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The Walking Dead: World Beyond went international in its series finale Sunday night with a potential explanation of where the zombie virus originally came from. Episode 10 (aptly titled "The Last Light") closed out with a mid-credits stinger set in a French lab where a scientist watches video messages from none other than Dr. Edwin Jenner (guest star Noah Emmerich), the CDC pathologist fans last saw way back at the end of The Walking Dead's first season.
"He was making those video reports back in Season 1, so what we saw was a peek into a story that we've been working on for a long time," co-showrunner and Walking Dead brand manager Scott Gimple explained during an interview with Entertainment Weekly. "It has more of a relationship to the greater Walking Dead universe than it does directly to World Beyond. But it's a peek into a story that we will tell. And I'm actually talking definitively."
The French scientist is soon interrupted by a man with a gun and the ensuing conversation carries strong hints that the undead outbreak was manmade. We learn that there were two teams: Primrose and Violet. The Primrose team was at a conference in Toledo, Ohio "when it happened." This surviving doctor being held at gunpoint went on the run, but ultimately came back in the desperate hope that the Primrose individuals had somehow made it back home to finish their work and "end all this."
A clever cut to a wider shot reveals a bit of graffiti on a laboratory air duct reading: "LES MORTIS SONT NES ICI," a phrase that translates into "The dead are born here." The gunman then accuses the woman and her colleagues of starting "this" and promises that any doctor stupid enough to show their face again will be killed on sight. Coupled with the graffiti, we'd say that's some pretty damning evidence that French scientists were responsible for the end of the world.
Gimple, however, isn't confirming or denying anything just yet.
"I know the answer, but I don't want to..." he told EW. "Yeah, I'm not going to tell you that either. But I'm tempted to tell you ... I think it's like a better story than me telling you right now So now I'm not going to tell. But I guess I would say, don't just flatly believe everything you read scrolled in paint. That might be true, but I wouldn't say it's true because it's painted."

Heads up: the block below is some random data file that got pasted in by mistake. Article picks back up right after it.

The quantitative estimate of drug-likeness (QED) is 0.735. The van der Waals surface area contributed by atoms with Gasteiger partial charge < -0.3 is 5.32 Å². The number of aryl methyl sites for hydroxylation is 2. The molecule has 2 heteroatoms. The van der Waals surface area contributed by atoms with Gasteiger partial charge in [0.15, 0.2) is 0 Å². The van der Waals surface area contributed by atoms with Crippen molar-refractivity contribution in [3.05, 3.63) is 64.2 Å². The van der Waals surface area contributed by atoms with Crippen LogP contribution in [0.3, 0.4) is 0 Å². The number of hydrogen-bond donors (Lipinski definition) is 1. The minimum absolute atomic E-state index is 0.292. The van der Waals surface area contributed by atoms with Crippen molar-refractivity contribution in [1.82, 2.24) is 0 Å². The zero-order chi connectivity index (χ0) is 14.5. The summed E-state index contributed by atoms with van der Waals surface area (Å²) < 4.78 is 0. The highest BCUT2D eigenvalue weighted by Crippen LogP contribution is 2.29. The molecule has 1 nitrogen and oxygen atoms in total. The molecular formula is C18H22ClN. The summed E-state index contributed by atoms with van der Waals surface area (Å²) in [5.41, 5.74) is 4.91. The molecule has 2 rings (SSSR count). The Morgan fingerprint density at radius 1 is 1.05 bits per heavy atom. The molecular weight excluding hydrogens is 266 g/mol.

The French scientist is shot dead as the scene cuts back to Jenner making mention of "variant cohorts" discovered by the European team. A variant mutation of an already fatal virus? Geez, Walking Dead. Read the room. Anyway, the stinger ends with the executed doctor reanimating as a zombie and trying to escape the lab, though Gimple was quick to shoot down theories about her being a new, "variant" breed of Walker.
"There's more to what Jenner is talking about," Gimpled continued. "And what we saw is, first of all, not super-powered in any way. That's a thin door, and not the end state of that walker necessarily. But Jenner was super intrigued about things he was hearing, about differences in things, and that's a big portion of the story or the environment that we will potentially tell a story in."
He concluded: "The differences [Jenner is] talking about, the iterations he's talking about, whatever, there's something going on and we're going to see more of it. Is it a total redoing of everything we're doing? No, it is not. And it's specific to a story we're telling in a place we're telling it. Who knows after that, but right now we're telling a story about things going on in a very specific place."
All 10 episodes of The Walking Dead: World Beyond Season 2 are now streaming on AMC's website (a cable subscription login is required). The Walking Dead will air the second half of its eleventh and final season next year.